Upon investigation, DCS was unable to locate Father and removed the Children from the parents' home on April 28, 2011. The Children were placed with neighbors, R.D. and V.D., who knew the Children and volunteered to care for them. The Children were subsequently brought into foster care on May 12, 2011, although they remained with the same caregivers, R.D. and V.D., who became the Children's foster parents. On May 19, 2011, the Campbell County Juvenile Court entered an emergency protective custody order placing the Children in DCS custody and finding that DCS had made reasonable efforts to prevent removal of the Children from the parents' home. Following a proceeding conducted on August 18, 2011, at which both parents waived their respective rights to an adjudicatory hearing, the Juvenile Court adjudicated the Children dependent and neglected in an order entered September 8, 2011.
It is undisputed that when the parents waived their respective rights to an adjudicatory hearing, they stipulated to the facts alleged in DCS's amended petition for temporary custody, which was subsequently admitted as an exhibit, without objection, during the termination proceedings. According to these stipulated facts, Mother was arrested on April 28, 2011, after she was found by police officers in a vehicle parked in front of an abandoned house in the company of a man who possessed a baggie containing some methamphetamine and two partially loaded syringes. The man, unidentified in the petition, had run from the vehicle as officers approached, but he was subsequently caught and transported to the hospital after he admitted swallowing three grams of methamphetamine. Mother had needle marks "all over the bend of both arms" according to the petition.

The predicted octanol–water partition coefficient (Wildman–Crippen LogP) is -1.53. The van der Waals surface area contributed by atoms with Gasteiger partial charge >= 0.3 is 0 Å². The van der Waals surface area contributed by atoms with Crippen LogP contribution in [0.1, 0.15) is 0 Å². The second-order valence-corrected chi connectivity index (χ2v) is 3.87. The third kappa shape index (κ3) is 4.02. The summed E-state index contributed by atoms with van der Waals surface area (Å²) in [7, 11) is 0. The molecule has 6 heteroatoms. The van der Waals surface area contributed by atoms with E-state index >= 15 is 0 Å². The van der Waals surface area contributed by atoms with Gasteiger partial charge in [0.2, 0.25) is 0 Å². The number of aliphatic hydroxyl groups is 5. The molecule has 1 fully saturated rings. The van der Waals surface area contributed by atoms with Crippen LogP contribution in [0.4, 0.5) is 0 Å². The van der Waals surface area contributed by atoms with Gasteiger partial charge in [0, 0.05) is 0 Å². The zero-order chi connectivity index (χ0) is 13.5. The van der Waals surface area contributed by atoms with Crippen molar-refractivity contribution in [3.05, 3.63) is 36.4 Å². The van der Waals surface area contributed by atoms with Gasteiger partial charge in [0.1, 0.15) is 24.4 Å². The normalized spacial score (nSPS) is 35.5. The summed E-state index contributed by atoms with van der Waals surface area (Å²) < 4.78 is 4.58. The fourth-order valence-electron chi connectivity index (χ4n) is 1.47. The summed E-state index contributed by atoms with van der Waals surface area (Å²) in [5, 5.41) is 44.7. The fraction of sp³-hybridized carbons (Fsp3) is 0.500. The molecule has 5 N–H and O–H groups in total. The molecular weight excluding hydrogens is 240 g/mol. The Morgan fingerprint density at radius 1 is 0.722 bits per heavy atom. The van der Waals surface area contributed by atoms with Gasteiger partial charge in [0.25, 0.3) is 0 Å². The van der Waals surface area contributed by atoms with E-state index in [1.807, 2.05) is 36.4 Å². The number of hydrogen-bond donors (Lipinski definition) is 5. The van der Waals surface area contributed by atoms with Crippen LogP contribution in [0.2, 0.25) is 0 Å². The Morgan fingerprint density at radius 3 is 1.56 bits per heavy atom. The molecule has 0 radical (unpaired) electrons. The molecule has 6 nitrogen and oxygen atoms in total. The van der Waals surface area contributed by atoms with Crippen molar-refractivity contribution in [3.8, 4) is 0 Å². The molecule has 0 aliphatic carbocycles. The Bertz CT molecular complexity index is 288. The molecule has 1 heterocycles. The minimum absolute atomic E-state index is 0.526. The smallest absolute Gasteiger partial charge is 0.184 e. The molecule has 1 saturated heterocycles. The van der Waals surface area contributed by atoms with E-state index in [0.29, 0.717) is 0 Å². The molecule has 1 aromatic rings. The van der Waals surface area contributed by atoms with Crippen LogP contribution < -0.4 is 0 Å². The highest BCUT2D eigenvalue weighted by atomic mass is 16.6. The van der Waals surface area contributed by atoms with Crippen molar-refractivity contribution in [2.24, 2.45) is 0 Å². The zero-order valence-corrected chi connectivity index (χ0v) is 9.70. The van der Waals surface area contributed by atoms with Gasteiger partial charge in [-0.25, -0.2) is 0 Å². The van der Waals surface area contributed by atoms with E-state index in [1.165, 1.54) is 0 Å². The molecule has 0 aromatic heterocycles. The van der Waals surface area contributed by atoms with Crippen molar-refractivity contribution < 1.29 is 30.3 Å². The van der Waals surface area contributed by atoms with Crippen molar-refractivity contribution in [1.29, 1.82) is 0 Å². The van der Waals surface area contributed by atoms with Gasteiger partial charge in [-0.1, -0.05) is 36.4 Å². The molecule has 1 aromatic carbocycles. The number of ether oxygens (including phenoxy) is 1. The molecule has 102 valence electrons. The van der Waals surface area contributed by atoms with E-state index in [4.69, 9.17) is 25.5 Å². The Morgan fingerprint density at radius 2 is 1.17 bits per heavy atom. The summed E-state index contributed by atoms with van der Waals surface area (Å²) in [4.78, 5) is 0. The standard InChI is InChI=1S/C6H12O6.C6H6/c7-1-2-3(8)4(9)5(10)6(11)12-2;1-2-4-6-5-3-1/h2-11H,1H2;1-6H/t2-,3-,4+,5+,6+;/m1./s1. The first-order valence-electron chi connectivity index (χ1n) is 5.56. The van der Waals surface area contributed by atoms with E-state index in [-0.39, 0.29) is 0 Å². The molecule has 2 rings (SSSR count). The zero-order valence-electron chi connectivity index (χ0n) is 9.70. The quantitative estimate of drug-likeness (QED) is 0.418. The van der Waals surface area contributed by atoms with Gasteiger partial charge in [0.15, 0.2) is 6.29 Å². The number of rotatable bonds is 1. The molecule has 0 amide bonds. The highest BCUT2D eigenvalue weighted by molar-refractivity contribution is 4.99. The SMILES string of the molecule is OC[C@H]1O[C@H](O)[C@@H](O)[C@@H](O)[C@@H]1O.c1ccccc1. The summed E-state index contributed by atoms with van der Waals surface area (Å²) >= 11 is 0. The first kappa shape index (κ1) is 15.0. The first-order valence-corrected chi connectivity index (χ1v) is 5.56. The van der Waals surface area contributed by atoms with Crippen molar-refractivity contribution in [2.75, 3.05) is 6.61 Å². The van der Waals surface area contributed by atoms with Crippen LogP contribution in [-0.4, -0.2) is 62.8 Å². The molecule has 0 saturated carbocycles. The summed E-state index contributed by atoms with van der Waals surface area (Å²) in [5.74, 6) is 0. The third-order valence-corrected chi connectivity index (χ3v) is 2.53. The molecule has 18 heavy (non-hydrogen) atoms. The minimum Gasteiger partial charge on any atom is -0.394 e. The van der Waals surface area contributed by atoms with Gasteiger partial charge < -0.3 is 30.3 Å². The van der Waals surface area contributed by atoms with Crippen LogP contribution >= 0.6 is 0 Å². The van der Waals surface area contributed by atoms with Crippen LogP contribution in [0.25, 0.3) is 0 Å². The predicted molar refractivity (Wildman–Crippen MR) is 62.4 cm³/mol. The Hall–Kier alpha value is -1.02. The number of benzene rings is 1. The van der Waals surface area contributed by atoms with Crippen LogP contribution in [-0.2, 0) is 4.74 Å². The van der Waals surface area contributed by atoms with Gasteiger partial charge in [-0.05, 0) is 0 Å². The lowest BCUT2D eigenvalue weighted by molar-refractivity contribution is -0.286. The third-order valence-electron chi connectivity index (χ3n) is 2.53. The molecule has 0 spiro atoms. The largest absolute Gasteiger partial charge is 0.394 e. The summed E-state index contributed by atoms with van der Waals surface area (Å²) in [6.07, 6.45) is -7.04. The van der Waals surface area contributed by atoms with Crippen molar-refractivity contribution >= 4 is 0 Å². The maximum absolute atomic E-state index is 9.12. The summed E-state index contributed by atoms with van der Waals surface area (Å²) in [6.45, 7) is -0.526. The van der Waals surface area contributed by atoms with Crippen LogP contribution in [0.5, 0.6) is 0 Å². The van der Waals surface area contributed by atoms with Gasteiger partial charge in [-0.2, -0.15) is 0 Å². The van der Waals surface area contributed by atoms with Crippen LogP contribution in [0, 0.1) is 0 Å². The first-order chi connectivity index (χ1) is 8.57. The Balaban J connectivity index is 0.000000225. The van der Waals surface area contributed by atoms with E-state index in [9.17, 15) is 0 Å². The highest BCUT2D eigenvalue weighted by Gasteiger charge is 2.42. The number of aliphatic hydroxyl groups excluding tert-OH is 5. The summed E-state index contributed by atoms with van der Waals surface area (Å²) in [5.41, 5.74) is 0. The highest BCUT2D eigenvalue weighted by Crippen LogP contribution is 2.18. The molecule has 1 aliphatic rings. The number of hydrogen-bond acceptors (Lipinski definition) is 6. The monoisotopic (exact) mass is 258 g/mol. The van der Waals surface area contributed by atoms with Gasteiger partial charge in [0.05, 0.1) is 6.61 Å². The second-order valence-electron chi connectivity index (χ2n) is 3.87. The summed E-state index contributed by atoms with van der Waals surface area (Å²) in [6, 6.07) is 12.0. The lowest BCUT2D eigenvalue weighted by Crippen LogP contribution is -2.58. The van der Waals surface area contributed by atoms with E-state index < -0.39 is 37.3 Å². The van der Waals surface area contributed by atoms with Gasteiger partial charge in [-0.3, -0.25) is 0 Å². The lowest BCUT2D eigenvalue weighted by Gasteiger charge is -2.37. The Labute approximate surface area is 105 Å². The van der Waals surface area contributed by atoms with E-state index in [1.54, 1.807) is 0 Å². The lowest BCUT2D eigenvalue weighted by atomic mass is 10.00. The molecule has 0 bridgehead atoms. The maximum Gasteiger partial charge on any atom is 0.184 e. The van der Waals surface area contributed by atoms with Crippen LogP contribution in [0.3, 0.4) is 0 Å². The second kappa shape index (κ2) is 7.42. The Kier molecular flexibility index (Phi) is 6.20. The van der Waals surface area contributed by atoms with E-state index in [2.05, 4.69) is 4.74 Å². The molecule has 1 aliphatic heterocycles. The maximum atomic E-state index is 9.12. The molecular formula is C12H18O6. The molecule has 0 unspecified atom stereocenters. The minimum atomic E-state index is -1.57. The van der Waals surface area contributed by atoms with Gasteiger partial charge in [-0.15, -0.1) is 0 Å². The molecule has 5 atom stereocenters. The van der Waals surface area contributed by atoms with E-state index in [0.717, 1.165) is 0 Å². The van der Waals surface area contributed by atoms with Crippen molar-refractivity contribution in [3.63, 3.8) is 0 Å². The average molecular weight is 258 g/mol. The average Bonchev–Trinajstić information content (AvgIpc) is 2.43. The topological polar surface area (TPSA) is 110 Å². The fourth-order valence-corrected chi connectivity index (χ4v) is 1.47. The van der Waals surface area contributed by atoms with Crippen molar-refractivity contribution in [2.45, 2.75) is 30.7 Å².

Responding to a consequent referral requesting a welfare check on the Children, DCS case manager Brandi Smith found Jared at a residence in the care of a woman who claimed to be his grandmother. The woman could not remember the infant's name and appeared to be intoxicated. A police officer accompanying Ms. Smith observed what appeared to be a pill grinder, a burnt spoon, and used marijuana roaches at the residence. Ms. Smith proceeded to a neighboring residence, where she found Chelsia in the care of a non-relative, S.W., who lived at the residence with her husband. S.W. was seventeen years old and had been caring for Chelsia for three days. S.W. told Ms. Smith that Mother had dropped off Chelsia with only four diapers and two outfits on the previous Monday, April 25, 2011. S.W. had attempted to contact Mother the following day on April 26 to have her retrieve Chelsia, but S.W. had been unable to locate Mother.
According to the stipulated facts of the petition, Ms. Smith interviewed Mother on or about April 28, 2011, while Mother was incarcerated. Mother disclosed that she had been "shooting up" methamphetamine or "whatever was in the needle" with Father for approximately three weeks since Father was released from jail. Mother told Ms. Smith that she used to "snort pills" and acknowledged that she had a drug problem. At that time, Mother explained that she did not believe the Children should be with Father because of his drug problem.